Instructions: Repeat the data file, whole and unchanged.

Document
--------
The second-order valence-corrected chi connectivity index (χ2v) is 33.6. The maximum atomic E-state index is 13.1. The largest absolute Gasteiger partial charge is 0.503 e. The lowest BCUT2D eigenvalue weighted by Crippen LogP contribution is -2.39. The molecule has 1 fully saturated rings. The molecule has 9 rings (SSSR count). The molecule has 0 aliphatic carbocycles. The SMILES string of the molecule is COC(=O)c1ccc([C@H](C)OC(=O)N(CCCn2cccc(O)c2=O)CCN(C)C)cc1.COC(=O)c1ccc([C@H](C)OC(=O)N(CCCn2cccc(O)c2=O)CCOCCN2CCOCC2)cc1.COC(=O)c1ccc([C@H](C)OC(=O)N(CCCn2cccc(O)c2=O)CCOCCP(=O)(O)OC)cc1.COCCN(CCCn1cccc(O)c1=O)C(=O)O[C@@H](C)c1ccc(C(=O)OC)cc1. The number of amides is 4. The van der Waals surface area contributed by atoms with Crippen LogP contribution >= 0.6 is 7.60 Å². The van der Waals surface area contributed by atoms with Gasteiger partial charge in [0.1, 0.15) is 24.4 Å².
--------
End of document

The second-order valence-corrected chi connectivity index (χ2v) is 33.6. The maximum atomic E-state index is 13.1. The largest absolute Gasteiger partial charge is 0.503 e. The lowest BCUT2D eigenvalue weighted by Crippen LogP contribution is -2.39. The molecule has 1 fully saturated rings. The molecule has 9 rings (SSSR count). The molecule has 0 aliphatic carbocycles. The SMILES string of the molecule is COC(=O)c1ccc([C@H](C)OC(=O)N(CCCn2cccc(O)c2=O)CCN(C)C)cc1.COC(=O)c1ccc([C@H](C)OC(=O)N(CCCn2cccc(O)c2=O)CCOCCN2CCOCC2)cc1.COC(=O)c1ccc([C@H](C)OC(=O)N(CCCn2cccc(O)c2=O)CCOCCP(=O)(O)OC)cc1.COCCN(CCCn1cccc(O)c1=O)C(=O)O[C@@H](C)c1ccc(C(=O)OC)cc1. The number of amides is 4. The van der Waals surface area contributed by atoms with Crippen LogP contribution >= 0.6 is 7.60 Å². The van der Waals surface area contributed by atoms with Gasteiger partial charge in [0.1, 0.15) is 24.4 Å².